Susan Minot's story "Lust" is set in the late 1960s and early 1970s, when young people, especially women, were experimenting with and experiencing more and more personal freedoms. They were rebelling against the conservative, "square" mores of their parents.
The theme of this story might be expressed as the search for self-awareness. The narrator struggles with how to fit in with her sexually active peers. Another theme might be the different ways males and females approach sexuality. The narrator wants an emotional connection, but the guys she encounters want only physical release. The eNotes study guide notes that
Minot demonstrates the great divide between male and female desire, and the story's title, “Lust,” becomes a key word for exploring the psychological complexities of sexual desire.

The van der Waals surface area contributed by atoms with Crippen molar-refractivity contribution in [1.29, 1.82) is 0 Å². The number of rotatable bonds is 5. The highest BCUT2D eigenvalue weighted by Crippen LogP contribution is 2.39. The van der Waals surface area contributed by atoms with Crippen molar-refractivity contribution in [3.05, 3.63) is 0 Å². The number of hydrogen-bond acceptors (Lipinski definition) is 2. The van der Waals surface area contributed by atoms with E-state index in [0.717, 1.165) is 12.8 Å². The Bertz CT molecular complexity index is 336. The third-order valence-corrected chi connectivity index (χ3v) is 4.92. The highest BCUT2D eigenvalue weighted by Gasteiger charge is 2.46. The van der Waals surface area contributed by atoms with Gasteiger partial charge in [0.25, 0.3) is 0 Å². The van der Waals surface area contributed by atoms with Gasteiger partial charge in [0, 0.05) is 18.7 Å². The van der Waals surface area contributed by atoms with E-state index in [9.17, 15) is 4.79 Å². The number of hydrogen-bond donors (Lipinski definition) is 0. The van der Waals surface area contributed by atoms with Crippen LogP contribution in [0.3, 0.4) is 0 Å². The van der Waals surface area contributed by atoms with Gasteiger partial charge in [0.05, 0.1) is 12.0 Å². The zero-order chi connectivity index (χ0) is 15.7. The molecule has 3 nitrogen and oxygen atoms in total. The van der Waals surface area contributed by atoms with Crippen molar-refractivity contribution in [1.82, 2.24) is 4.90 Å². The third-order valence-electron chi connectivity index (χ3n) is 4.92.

I disagree with the above answer. I am studying this very short story in my college course (I already have my undergrad degree). The theme, as with all of Minot's short stories, is one of human beings seeking love and fulfillment (which seems out of grasp) and filling the never-ending void with that which is superficial, hurtful and empty. In the beginning, thru the author's more cheeful vocab and short sentences, we see that the character believes she is doing what she likes to do. As the story goes on, the vocabulary becomes more negative (the boys become merely their body parts) and the sentences run long as if seeking some solution to end the pain. The main character is a wealthy girl from a family that can give her the "best," although that best is simply superficial "stuff" (places, money, clothing, etc). What she lacks is love....love from her family and love of self. She's a very sad, empty young woman who, deep down, wants to find love from her many partners, but who knows she is just being used. But, it's better than nothing, even though the emotional pain increases with each lover.